SfL Envoy goes to Rome to share farmer perspectives on ag data

November 2, 2023

Kyle Bridgeforth had never considered Rome an agricultural focal point until he found himself there, speaking to leaders from around the world at the 51st Session of the Committee on World Food Security (CFS).

Most international leaders brought together by the United Nations do not have agriculture backgrounds. However, they are tasked with making decisions that affect agricultural policy at national and global levels. Bridgeforth, a fifth-generation Alabama farmer who grows cotton and other crops, provided these leaders with a boots-on-the-ground perspective of agriculture as Solutions from the Land’s farmer envoy to the meeting, from Sunday, Oct. 22, to Friday, Oct. 27.

Bridgeforth spoke to groups of 25 to 30 people up to 100 people, sharing his general agricultural insight as well as the recommendations on agricultural data, which he helped develop, in SfL’s “Data Policy Guidance: Strengthening Collection, Analysis and Use of Agriculture and Food System Data for SDG Attainment” report.

Bridgeforth shared the recommendations as an “Improved data management for increased sustainability, food security and nutrition” panelist speaker on Tuesday, Oct. 24. The following day, he addressed the entire Committee on Food Security on behalf of the private-sector mechanism, the delegation of which SfL is part. The private-sector mechanism is made up of about 100 delegates, some, but certainly not all, of which are farmers.

“I think the data report came at a good time,” Bridgeforth says. “People were searching for more clarity on recommendations for how to handle ag data. It wasn’t just our side event bringing attention to ag data, there was overall interest throughout the entire conference.”

FAO representatives from various countries, many of which have precision or industrial agriculture projects, were especially interested, he says. They had a lot of technical questions about how data is managed in agriculture, such as what is open source and what is proprietary. Other members of the private sector were also interested.

“If somebody was a data producer in an emerging market and they felt like their data was being taken and used without their knowledge or without their participation, they felt like this would be a good document to show, ‘This is where the industry is moving, and these are the standards,'” Bridgeforth says.

Bridgeforth’s biggest takeaway from the meeting was how different agriculture as an industry is managed on the U.S. stage versus internationally.

“It’s a very different process when decisions have to be made with consensus of so many different governing bodies,” Bridgeforth says. “There are very big markets, entire continents, that have different perspectives on technologies, different ways they want their food processed and handled, different expectations for their citizens. It was eye-opening to see how many different food systems there are in the world.”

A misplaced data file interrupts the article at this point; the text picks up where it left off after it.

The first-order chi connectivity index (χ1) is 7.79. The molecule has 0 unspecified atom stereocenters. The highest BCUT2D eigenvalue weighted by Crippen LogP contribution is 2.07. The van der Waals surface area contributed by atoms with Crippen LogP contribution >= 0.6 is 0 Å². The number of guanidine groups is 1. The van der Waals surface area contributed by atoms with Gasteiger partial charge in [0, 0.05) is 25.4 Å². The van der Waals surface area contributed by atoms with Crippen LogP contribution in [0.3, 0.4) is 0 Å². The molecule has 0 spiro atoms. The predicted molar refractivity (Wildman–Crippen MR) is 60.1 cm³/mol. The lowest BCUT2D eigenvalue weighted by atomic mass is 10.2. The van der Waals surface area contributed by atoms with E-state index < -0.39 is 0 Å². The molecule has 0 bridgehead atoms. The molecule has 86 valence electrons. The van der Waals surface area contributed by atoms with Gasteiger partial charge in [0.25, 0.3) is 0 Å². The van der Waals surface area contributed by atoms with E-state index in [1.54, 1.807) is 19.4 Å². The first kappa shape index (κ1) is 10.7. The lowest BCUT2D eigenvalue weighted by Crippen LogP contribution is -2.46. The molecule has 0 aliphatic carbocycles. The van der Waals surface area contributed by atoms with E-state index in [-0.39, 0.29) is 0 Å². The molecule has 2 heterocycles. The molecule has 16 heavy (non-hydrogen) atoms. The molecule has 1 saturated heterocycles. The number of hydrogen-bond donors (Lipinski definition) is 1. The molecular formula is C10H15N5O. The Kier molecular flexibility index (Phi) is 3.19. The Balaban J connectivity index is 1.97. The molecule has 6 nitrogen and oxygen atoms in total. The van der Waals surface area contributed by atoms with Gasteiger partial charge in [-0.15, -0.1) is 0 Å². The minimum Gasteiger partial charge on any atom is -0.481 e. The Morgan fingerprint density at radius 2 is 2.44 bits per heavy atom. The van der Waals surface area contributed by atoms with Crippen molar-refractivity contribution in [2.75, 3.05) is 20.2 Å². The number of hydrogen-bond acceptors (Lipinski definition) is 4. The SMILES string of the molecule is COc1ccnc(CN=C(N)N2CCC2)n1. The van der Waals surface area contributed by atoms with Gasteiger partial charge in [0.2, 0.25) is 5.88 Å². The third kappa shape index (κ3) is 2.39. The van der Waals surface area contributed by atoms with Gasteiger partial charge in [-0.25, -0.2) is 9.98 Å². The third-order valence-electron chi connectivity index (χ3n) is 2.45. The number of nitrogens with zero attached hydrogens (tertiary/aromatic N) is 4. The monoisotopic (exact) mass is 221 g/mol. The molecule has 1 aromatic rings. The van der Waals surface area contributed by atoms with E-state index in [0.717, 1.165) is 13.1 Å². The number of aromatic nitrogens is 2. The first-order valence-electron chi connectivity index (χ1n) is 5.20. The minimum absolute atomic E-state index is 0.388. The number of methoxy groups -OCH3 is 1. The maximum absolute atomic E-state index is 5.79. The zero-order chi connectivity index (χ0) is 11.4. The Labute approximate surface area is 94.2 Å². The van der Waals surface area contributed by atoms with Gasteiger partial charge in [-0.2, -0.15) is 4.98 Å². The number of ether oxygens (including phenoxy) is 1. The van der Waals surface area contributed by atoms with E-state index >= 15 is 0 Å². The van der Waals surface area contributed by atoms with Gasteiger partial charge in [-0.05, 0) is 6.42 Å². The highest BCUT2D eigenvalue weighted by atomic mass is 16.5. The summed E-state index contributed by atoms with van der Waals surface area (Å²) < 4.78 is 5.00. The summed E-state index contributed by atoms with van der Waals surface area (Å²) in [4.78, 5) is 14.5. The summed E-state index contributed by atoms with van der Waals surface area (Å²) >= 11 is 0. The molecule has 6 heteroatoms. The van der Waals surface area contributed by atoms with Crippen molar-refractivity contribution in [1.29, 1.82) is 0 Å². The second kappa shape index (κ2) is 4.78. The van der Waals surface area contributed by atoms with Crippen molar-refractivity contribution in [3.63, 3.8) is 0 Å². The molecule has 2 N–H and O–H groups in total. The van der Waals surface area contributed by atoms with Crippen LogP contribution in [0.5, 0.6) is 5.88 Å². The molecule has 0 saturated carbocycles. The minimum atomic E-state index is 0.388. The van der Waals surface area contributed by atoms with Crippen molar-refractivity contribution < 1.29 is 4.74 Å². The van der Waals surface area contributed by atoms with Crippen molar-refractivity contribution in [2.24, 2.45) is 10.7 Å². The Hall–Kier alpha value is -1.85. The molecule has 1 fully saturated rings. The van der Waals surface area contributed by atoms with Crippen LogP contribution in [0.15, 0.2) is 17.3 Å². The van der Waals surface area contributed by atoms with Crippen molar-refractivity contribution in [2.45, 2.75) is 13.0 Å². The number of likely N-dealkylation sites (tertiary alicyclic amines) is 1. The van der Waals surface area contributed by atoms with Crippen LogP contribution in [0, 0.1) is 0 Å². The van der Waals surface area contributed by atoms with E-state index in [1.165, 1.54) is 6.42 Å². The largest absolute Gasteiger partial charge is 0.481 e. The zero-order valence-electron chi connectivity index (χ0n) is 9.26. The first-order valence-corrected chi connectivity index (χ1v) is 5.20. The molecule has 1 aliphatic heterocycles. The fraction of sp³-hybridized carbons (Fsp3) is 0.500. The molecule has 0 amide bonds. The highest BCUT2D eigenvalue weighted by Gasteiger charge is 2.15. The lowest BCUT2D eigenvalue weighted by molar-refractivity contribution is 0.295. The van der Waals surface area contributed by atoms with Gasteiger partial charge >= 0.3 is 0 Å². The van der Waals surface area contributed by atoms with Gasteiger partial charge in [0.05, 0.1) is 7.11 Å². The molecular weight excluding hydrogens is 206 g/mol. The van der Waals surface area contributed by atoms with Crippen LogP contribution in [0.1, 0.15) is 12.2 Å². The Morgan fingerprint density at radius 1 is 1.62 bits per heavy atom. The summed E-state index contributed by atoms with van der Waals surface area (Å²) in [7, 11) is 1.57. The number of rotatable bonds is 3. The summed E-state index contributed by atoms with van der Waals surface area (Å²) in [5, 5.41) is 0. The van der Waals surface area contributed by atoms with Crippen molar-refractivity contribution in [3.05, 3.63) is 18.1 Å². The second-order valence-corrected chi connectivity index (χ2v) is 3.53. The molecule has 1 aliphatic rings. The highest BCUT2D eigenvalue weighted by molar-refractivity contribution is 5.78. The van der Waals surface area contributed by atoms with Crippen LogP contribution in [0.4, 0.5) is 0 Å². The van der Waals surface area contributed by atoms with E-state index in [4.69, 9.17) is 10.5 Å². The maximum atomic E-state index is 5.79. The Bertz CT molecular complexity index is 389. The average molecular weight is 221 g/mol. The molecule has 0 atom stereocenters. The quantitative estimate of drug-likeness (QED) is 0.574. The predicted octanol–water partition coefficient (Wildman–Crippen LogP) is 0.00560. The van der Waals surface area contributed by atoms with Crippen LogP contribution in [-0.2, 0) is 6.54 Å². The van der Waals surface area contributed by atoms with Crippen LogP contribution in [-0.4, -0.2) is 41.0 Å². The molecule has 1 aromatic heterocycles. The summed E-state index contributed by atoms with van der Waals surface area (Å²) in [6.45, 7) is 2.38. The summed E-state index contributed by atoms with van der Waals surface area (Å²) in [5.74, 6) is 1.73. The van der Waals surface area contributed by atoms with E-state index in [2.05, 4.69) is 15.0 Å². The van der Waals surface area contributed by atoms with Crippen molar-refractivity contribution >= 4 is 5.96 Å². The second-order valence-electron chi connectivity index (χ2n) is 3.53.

Consensus, he says, is good thing overall.

“It’s laborious. It’s time consuming, and it can be frustrating,” he adds. “But I think a large level of consensus makes everyone feels represented.”

Including small shareholder farmers, which FAO says makes up about 70-80% of the world’s farmers.

“Large-scale farmers in the U.S. get a lot of attention because they can quickly adjust acreage and have a big impact economically, but internationally you see a big focus on rights and considerations of small shareholder farmers,” Bridgeforth says. “That’s a part of the U.S. demographic that sometimes goes overlooked but one that I think could drive recruitment into agriculture.”

Overall, Bridgeforth says he felt accepted at the meeting as a farmer.

“People were happy to have some farmer representation,” he says. “I think the messaging we were putting out on data was appreciated.”

But the general feeling in the general sessions was very politically charged, he adds. Sometimes, the political agendas pushed were not necessarily related to agriculture or food. Everyone had their own, differing beliefs of what agriculture should look like. “It’s a place where the majority of people are not farmers. They’re not producers,” Bridgeforth says. “Farmer participation in these types of meetings is essential if we want adequate representation. The food and agriculture system is just as nebulous at a global scale as it is in the United States, so it’s really important for farmers share their opinion, to speak to what is happening in a production system, and to ensure our goals are represented along with everyone else’s.”

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